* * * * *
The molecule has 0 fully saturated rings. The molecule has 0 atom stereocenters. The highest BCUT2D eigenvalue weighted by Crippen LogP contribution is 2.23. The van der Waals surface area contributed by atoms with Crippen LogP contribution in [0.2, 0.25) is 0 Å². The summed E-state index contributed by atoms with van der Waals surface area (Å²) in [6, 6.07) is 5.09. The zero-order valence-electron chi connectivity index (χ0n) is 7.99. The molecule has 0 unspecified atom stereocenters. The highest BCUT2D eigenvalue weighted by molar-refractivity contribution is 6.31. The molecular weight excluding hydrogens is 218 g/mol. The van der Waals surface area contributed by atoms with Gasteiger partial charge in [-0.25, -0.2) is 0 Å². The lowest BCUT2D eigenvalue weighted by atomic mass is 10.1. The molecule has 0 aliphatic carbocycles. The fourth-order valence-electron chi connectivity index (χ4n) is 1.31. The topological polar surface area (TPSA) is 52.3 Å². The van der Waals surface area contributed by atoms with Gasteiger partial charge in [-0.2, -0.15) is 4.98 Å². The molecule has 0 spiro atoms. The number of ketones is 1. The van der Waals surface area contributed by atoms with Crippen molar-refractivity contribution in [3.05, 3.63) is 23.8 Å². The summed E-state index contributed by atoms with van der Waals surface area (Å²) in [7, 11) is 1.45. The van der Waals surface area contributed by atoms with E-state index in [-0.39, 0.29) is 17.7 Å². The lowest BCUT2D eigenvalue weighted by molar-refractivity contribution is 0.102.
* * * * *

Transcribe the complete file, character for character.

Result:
The molecule has 0 fully saturated rings. The molecule has 0 atom stereocenters. The highest BCUT2D eigenvalue weighted by Crippen LogP contribution is 2.23. The van der Waals surface area contributed by atoms with Crippen LogP contribution in [0.2, 0.25) is 0 Å². The summed E-state index contributed by atoms with van der Waals surface area (Å²) in [6, 6.07) is 5.09. The zero-order valence-electron chi connectivity index (χ0n) is 7.99. The molecule has 0 unspecified atom stereocenters. The highest BCUT2D eigenvalue weighted by molar-refractivity contribution is 6.31. The molecular weight excluding hydrogens is 218 g/mol. The van der Waals surface area contributed by atoms with Gasteiger partial charge in [-0.25, -0.2) is 0 Å². The lowest BCUT2D eigenvalue weighted by atomic mass is 10.1. The molecule has 0 aliphatic carbocycles. The fourth-order valence-electron chi connectivity index (χ4n) is 1.31. The topological polar surface area (TPSA) is 52.3 Å². The van der Waals surface area contributed by atoms with Gasteiger partial charge in [-0.2, -0.15) is 4.98 Å². The molecule has 0 spiro atoms. The number of ketones is 1. The van der Waals surface area contributed by atoms with Crippen molar-refractivity contribution in [3.05, 3.63) is 23.8 Å². The summed E-state index contributed by atoms with van der Waals surface area (Å²) in [7, 11) is 1.45. The van der Waals surface area contributed by atoms with E-state index in [-0.39, 0.29) is 17.7 Å². The lowest BCUT2D eigenvalue weighted by molar-refractivity contribution is 0.102.